Within the aforesaid glut of options, each with its own obvious shortcomings, there are some very compelling arguments that favor voice authentication for certain applications.
In large-scale, mainstream consumer applications such as banking, brokerage, or telecommunication services, having an authentication method that can be used by all customers from their home, office or car is a critical requirement. One of the main problems with finger, iris, or facial biometrics is the inconvenience and significant investment required for scanners and other hardware devices.
Because voice authentication is completed over a telephone with no additional hardware or software required for the end user, it is the only biometric that can be implemented today for an entire customer base. Voice authentication can, of course, also be established by a user and his or her speech-enabled PC or handheld device.
Voice authentication is based on an analysis of the vibrations created in the human vocal tract. The shape of a person's vocal tract determines the timbre and resonance of the voice, and everyone's vocal tract is fairly distinct in shape and size. Thus, just as B flat on a French horn and a piano sound different, different vocal tracts will produce particular sounds.
Critics of voice authentication point out that identical twins may pass for each other, but in most cases, imposters fail. The most variable factor in many voice authentication systems is the quality of the microphone and phone line.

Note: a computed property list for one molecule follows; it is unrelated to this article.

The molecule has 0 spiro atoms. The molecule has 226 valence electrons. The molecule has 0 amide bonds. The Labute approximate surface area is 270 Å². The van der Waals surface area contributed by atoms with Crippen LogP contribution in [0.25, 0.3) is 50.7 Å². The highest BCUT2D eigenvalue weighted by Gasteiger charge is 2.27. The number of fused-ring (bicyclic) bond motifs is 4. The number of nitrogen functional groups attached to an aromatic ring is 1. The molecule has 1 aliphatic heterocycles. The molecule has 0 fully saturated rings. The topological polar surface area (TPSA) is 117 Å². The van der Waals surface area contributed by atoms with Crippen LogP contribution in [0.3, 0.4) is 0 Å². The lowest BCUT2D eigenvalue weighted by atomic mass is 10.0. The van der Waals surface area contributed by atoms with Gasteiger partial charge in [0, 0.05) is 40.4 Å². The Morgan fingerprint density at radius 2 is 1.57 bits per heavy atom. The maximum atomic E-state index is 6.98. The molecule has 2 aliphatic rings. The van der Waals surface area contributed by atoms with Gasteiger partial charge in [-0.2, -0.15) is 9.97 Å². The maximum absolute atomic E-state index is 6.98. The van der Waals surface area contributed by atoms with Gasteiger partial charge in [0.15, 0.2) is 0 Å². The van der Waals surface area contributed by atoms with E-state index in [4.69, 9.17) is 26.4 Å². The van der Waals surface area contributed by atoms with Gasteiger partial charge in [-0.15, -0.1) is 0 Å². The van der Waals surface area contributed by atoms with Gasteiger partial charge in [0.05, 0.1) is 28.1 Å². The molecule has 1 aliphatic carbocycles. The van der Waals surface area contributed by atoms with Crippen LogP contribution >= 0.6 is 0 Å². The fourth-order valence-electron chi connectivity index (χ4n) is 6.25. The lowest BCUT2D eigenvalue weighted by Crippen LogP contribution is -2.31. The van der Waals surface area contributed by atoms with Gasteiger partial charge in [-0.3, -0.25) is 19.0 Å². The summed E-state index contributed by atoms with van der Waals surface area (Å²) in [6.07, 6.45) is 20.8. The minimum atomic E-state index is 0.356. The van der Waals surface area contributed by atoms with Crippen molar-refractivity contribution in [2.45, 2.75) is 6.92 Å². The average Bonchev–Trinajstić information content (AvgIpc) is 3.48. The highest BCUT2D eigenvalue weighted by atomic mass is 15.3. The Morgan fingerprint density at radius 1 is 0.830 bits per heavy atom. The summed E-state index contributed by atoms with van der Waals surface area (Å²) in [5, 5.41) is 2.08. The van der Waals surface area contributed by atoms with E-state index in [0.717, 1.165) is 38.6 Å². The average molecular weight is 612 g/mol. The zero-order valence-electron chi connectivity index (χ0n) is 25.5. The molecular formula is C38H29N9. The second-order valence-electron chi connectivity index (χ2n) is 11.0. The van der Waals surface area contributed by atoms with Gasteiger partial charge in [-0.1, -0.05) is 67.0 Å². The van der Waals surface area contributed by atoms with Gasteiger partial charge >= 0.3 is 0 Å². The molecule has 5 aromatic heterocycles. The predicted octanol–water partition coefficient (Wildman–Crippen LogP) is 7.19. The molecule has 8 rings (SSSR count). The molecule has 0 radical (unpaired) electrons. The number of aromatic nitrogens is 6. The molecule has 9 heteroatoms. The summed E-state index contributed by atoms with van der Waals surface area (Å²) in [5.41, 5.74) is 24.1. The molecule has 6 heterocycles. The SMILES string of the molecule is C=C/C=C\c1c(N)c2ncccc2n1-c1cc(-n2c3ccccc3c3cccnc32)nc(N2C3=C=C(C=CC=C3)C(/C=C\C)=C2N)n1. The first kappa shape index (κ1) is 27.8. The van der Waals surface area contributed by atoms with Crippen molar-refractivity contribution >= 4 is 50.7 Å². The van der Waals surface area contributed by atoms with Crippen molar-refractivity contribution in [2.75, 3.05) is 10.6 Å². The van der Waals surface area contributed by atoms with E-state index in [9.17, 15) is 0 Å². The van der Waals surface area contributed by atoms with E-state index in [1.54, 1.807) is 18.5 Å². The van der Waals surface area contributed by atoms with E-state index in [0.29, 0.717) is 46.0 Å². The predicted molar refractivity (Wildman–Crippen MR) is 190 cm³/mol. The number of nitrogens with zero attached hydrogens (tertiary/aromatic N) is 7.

According to some university-based studies, a voice authentication solution can be set up to offer security with a less than a 0.1% false accept rate (in other words, impostors being able to break into a system) even when the impostor has the correct password information. In a conventional password system, given that an impostor has the correct password, the impostor has a 100% chance of breaking into the system. Voice authentication, therefore, offers around 1000 times more security than a conventional password system ... in this particular comparison.
Although now a few years out of date, a fairly rigorous scientific evaluation conducted on speaker verification technologies on behalf of the Australian Government is available at Reference 2.
During a brief enrollment process, the typical voice-authentication package might require that callers speak their ID and password. Speaker verification systems capture and analyze the speech to create a voiceprint that is stored in the system database. Voiceprints are not audio samples, but a matrix of numbers that measures behavioral characteristics of the way the person speaks, as well as physical characteristics of the person's vocal tract. During verification, the caller speaks a password, which is then compared and scored against the voiceprint database.
Nuance speaker verification products, regarded by many industry analysts as the best, perform well even with transient voice changes (caused by colds, different emotional states, or background noise) and deliver consistent performance over wireline, wireless, or VoIP channels. And, these products also offer safeguards against recordings played over the telephone, or impressionists mimicking a user's voice.
Nuance's SpeechSecure can be used to deliver personalized service by verifying a caller based on an initial greeting. For example, if caller says, "Hello, it's me," the system might identify the caller, greet her by name, and then deliver customized or preferred services without further prompting.
And, SpeechSecure can use secret pass phrases to deliver security. Pass phrases are user-chosen phrases, in any language, that the caller must repeat to gain access to information. In this way, SpeechSecure doesn't simply calculate voice similarity, it ensures that the caller knows what to say.